On the first visit on 12 December 2015 I went looking to see what is on the walls of the public galleries. I am making work about the representation of older women, and I wanted to see how many and what sort there might be in public, not hidden in the vaults. There weren’t many; a few portraits of wives, opera singers and one of the Davies sisters from Gregynog, Margaret (described as ‘a profoundly sympathetic image of a woman at the onset of old age’, I’m not sure why), and that was about it, apart from a satirical cartoon of Lloyd George as a ‘Welsh old lady’ and a Frenchman, seen as equally dreadful things by the cartoonist Edward Tennyson Reed , who was ageist, sexist and racist all in one. The caption underneath reads:
‘Cer-taine lee! I am altogezzer vat you call a French!! Voyez-vous, I just put on ze ‘at of ze Velsh old La-dy and it make a vairy nice top-at of ze boulevardier, n’est ce pas?!!”
The painting that most interested me is by Fuseli, taken from Greek mythology; Teiresias foretells the future to Odysseus, 1780-85. A grey, wraithlike woman wilts between two men. Too etiolated to have many distinguishing features, her age is uncertain, but the label said that she was Odysseus’s mother. Although also dead, Tiresias is depicted in as corporeal a way as Odysseus, but his mother is almost invisible, in monochrome, her arms still crossed over her chest as if she is still in the coffin and has no energy even to move.
Thinking about it on the long drive home with Andrew and Noelle I still wasn’t sure if I had finally chosen my work, but now I know it is right. The more I find out about it the more I am charged by my choice.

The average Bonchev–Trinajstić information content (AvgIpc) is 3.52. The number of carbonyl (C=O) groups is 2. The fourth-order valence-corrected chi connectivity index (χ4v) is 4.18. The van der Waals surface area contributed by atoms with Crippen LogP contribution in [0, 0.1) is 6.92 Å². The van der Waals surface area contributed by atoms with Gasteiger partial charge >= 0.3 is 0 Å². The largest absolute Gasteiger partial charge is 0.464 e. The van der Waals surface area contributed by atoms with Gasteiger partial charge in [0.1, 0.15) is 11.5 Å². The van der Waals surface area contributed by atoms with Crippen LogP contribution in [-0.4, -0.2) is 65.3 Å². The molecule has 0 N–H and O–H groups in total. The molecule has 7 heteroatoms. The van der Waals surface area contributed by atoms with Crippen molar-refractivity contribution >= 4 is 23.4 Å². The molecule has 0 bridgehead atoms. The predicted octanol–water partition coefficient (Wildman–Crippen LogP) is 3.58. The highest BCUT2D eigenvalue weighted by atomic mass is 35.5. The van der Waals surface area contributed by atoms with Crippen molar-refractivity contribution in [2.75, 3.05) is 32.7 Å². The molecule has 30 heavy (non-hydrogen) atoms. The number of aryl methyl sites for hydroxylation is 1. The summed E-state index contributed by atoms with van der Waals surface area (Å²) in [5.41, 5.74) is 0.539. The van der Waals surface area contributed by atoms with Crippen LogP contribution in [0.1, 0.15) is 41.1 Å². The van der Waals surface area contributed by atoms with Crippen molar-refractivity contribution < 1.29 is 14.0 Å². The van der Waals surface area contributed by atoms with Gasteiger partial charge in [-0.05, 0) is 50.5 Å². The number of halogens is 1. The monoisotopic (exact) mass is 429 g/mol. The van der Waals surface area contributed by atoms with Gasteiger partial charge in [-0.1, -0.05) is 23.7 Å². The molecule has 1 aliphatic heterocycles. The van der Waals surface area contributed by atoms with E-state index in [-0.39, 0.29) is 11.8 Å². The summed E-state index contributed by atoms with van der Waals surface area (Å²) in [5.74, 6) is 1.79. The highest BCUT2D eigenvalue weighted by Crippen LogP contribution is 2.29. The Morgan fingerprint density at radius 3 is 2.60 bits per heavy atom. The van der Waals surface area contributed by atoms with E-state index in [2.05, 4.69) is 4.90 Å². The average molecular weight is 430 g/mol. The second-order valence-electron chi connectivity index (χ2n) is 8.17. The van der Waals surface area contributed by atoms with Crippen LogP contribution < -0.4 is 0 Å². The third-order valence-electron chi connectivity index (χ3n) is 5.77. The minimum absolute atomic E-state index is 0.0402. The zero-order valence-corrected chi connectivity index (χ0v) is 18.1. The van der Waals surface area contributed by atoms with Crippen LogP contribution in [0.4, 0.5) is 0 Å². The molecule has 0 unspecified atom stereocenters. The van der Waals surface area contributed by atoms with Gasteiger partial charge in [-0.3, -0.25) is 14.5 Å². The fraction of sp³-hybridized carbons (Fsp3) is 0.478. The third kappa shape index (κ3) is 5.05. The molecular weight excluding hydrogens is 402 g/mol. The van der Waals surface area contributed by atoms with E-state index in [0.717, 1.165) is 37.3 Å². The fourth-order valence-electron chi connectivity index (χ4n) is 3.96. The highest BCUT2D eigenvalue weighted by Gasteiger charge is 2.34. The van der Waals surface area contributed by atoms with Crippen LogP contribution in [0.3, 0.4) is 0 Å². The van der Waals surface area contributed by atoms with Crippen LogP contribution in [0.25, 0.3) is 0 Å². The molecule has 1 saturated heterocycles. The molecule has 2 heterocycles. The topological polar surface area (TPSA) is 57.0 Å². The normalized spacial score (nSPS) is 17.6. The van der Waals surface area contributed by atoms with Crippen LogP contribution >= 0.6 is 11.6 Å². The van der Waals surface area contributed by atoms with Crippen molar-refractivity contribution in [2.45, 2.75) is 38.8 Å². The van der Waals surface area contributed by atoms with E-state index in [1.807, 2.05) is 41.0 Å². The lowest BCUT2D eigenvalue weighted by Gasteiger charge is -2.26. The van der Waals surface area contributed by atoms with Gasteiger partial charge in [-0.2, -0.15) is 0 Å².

Anticleia, maquette, February 2015
Further research told me that the woman’s name was Anticleia (literally ‘without fame’). She was the daughter of Autolycus and Amphithea and mother of
Odysseus by Laertes (though some say by Sisyphus, who seduced or raped her because her father had stolen his sheep). She was the granddaughter of the god Hermes who was the father of her father. She is defined by her family relationships, mostly masculine, and only appears in this section of the Odyssey as a cypher to let Odysseus know what is going on at home with his wife and son.
I hadn’t expected many examples of older women, perhaps a few crones, and I was right. Anticleia is perfect for my purpose, as a suitable representative of invisible, underestimated and overlooked older women (like me).
Henry Fuseli Teiresias Foretells the Future to Odysseus. c.1800. Oil on canvas, 91 x 77.8 cm.
(c) Amgueddfa Cymru / National Museum of Wales
There is a single flower named after her, Anticlea Elegans, or Mountain Death Camas, a small white lily whose flowers are extremely poisonous (pictured here).
I have made a drawing of the whole painting and 4 maquettes, 3 of Anticleia on her own, and one of the group of three.
|Tiresias Foretells the Furture to Odesseus, maquette. March 2015|
I will go back to the museum and draw the original, which might be a bit difficult as it hangs in a sort of corridor. I want to spend more time there, to get more of a feel for the place. It was lovely visiting the museum with the others and going into the vaults and closed rooms. I love the way a place feels different when I am visiting it in a different role than the usual one. I feel more involved with it, more curious about it and more noticing. This engagement with the place is important to me. It is the connections I make, real and imagined, between my own practice and the chosen art work, its history and the concepts it embodies, the people and the building that will feed my work.